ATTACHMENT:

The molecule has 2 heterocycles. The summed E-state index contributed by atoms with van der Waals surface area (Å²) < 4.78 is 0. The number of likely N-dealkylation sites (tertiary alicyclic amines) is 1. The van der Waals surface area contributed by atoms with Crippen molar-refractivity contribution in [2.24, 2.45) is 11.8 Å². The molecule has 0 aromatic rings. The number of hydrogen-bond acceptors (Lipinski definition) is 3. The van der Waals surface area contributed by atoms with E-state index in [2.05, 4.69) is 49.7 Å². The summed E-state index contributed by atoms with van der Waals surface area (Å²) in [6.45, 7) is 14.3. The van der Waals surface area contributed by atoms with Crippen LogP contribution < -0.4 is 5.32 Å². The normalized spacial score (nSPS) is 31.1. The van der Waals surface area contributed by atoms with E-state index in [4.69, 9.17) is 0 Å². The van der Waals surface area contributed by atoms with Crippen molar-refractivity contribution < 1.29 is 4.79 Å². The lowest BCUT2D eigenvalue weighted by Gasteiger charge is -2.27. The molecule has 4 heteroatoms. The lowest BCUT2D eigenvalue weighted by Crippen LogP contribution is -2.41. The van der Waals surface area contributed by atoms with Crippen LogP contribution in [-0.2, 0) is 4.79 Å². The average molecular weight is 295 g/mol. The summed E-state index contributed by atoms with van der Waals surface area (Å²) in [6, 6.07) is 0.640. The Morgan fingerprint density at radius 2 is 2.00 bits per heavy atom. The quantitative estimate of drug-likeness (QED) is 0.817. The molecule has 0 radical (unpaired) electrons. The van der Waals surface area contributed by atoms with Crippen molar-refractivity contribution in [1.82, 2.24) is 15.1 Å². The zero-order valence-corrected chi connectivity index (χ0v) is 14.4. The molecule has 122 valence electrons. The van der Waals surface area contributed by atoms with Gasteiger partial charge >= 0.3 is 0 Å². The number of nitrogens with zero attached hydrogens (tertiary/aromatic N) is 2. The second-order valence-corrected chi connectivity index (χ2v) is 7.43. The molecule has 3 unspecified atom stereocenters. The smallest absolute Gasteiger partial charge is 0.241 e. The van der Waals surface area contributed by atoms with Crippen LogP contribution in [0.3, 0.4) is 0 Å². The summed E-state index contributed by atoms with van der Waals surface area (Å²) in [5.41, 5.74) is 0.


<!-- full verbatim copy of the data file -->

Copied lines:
The molecule has 2 heterocycles. The summed E-state index contributed by atoms with van der Waals surface area (Å²) < 4.78 is 0. The number of likely N-dealkylation sites (tertiary alicyclic amines) is 1. The van der Waals surface area contributed by atoms with Crippen molar-refractivity contribution in [2.24, 2.45) is 11.8 Å². The molecule has 0 aromatic rings. The number of hydrogen-bond acceptors (Lipinski definition) is 3. The van der Waals surface area contributed by atoms with E-state index in [2.05, 4.69) is 49.7 Å². The summed E-state index contributed by atoms with van der Waals surface area (Å²) in [6.45, 7) is 14.3. The van der Waals surface area contributed by atoms with Crippen LogP contribution < -0.4 is 5.32 Å². The normalized spacial score (nSPS) is 31.1. The van der Waals surface area contributed by atoms with E-state index in [4.69, 9.17) is 0 Å². The van der Waals surface area contributed by atoms with Crippen molar-refractivity contribution < 1.29 is 4.79 Å². The lowest BCUT2D eigenvalue weighted by Gasteiger charge is -2.27. The molecule has 4 heteroatoms. The lowest BCUT2D eigenvalue weighted by Crippen LogP contribution is -2.41. The van der Waals surface area contributed by atoms with Crippen LogP contribution in [-0.2, 0) is 4.79 Å². The average molecular weight is 295 g/mol. The summed E-state index contributed by atoms with van der Waals surface area (Å²) in [6, 6.07) is 0.640. The Morgan fingerprint density at radius 2 is 2.00 bits per heavy atom. The quantitative estimate of drug-likeness (QED) is 0.817. The molecule has 0 radical (unpaired) electrons. The van der Waals surface area contributed by atoms with Crippen molar-refractivity contribution in [1.82, 2.24) is 15.1 Å². The zero-order valence-corrected chi connectivity index (χ0v) is 14.4. The molecule has 122 valence electrons. The van der Waals surface area contributed by atoms with Gasteiger partial charge >= 0.3 is 0 Å². The number of nitrogens with zero attached hydrogens (tertiary/aromatic N) is 2. The second-order valence-corrected chi connectivity index (χ2v) is 7.43. The molecule has 3 unspecified atom stereocenters. The smallest absolute Gasteiger partial charge is 0.241 e. The van der Waals surface area contributed by atoms with Crippen LogP contribution in [0.3, 0.4) is 0 Å². The summed E-state index contributed by atoms with van der Waals surface area (Å²) in [5.41, 5.74) is 0.